New proposal to solve Syrian crisis
Turki Al-Faisal, Amr Moussa, Alkhatib and Mohammad Al-Sabah propose convening of 2nd Syrian National Congress
RIYADH: Four leading lights of the Arab world have called for the convening of the Second Syrian National Congress to save Syria. “This is the only way (out),” said Prince Turki Al-Faisal, former general intelligence director of Saudi Arabia; Abdelelah Alkhatib, former foreign minister of Jordan; Amr Musa, former secretary-general of the Arab League; and Mohammad Al-Sabah, former deputy prime minister and minister of foreign affairs of Kuwait.
They explained their proposal in details an exclusive article published in Arab News on Monday.
“This tragic situation would not have happened had the Syrian regime acted wisely, responsibly, and realistically. It did not,” they said.
“The misery and decimation could also have been avoided had the international community fulfilled its duty and obligations to safeguard international peace and security. It did not. The Arab League, the international powers, the Syrian government — all have failed in their efforts to salvage the national unity of Syria by replacing the bloodshed and devastation with peace and security.”
They said unless the world deals courageously with Syria, the atrocity within its borders will continue.
“We will never defeat Daesh, the Nusra Front and their likes as long as there is fertile soil from which they can resurrect and mutate into far more lethal breeds. Solving Syria is not only a humanitarian issue; it is directly related to a victory over terror,” they said.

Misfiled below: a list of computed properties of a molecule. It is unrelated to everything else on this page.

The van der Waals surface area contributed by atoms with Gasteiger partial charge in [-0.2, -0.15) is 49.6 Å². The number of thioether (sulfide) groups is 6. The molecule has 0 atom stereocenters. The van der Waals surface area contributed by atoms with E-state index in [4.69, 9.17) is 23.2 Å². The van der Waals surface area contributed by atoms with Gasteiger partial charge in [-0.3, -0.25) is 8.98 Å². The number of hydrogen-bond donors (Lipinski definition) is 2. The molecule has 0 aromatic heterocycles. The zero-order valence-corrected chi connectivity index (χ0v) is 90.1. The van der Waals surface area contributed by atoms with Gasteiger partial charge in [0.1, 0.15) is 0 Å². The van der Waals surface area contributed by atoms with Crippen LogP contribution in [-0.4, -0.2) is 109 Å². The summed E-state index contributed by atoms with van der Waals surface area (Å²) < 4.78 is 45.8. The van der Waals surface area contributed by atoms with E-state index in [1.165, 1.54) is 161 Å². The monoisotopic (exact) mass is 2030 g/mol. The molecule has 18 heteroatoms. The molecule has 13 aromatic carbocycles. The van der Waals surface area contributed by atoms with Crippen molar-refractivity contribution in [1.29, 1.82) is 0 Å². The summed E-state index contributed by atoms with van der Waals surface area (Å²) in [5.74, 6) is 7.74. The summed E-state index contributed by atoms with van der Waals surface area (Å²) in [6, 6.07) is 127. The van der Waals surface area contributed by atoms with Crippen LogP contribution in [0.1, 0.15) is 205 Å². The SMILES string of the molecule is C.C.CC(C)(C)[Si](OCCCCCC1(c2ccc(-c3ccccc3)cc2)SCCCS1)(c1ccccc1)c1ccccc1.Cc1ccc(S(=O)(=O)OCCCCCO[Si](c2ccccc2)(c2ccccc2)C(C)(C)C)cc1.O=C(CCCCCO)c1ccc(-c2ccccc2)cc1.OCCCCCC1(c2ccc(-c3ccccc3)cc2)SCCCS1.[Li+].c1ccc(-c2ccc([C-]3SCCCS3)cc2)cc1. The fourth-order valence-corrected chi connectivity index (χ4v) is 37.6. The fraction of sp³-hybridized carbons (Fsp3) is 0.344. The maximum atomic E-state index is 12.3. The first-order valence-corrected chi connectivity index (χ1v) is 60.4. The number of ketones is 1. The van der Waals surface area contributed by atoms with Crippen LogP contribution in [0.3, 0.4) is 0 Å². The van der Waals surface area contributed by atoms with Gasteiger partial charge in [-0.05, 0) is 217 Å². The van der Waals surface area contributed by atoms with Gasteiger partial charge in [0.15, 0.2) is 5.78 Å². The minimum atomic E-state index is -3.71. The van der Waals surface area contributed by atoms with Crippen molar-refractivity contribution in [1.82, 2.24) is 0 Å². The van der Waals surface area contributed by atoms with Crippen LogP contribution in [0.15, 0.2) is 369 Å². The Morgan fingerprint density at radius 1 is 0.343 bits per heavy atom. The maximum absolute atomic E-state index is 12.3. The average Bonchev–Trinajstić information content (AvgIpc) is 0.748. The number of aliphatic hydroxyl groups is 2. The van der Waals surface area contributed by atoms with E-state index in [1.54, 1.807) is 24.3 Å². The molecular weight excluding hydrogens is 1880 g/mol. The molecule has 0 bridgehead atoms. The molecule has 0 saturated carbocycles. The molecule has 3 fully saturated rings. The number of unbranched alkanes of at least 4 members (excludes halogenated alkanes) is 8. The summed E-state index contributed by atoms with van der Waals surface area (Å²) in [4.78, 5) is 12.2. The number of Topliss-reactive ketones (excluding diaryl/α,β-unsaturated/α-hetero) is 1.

The only way to solve Syria, according to them, is to allow the Syrian people to decide their future.
“They must be given a voice and a venue away from the regime that has ravaged them. They must be offered deliberative immunity from the terror groups that have hijacked their aspirations. They must also be allowed to chart their future free from regional and international interference,” they said.
They proposed the convening of a second Syrian National Congress.
“It will be open to representatives of all Syrian political and social forces. If we can bring civil society organizations together with representatives of cities, towns, villages and tribes — both those who fight for and against the regime — we will create a formidable vehicle for weaving a harmonious and solid accord on a political system and constitution that can help the Syrian people save their society and realize their quest,” they said.
The ideas put forward by the four leaders met with a favorable response from a cross-section of Saudi and Syrian professionals, including human rights activists.
“The proposal sounds realistic,” said Mamoun Abo Baker, a Syrian national based in Riyadh.
The idea to discuss the future of Syria by Syrian people was also backed by Dr. Ibrahim Al-Qayid, a member of the National Society for Human Rights (NSHR).
“The details (of holding the Syrian National Congress) can be worked out as per the suggestions given by the authors in the article,” said Al-Qayid.
He, however, recalled the recent statements of Foreign Minister Adel Al-Jubeir who said that “the majority of the Syrian people are in favor and seeking Bashar Assad’s removal after he lost his legitimacy long back.”
Issam Tarakji, a public relations executive, said: “The Syrian president must not be part of any deal in any future government.”
Tarakji said: “Assad is waging a war against his own people.
“Syrian people should be allowed to choose their future leaders.”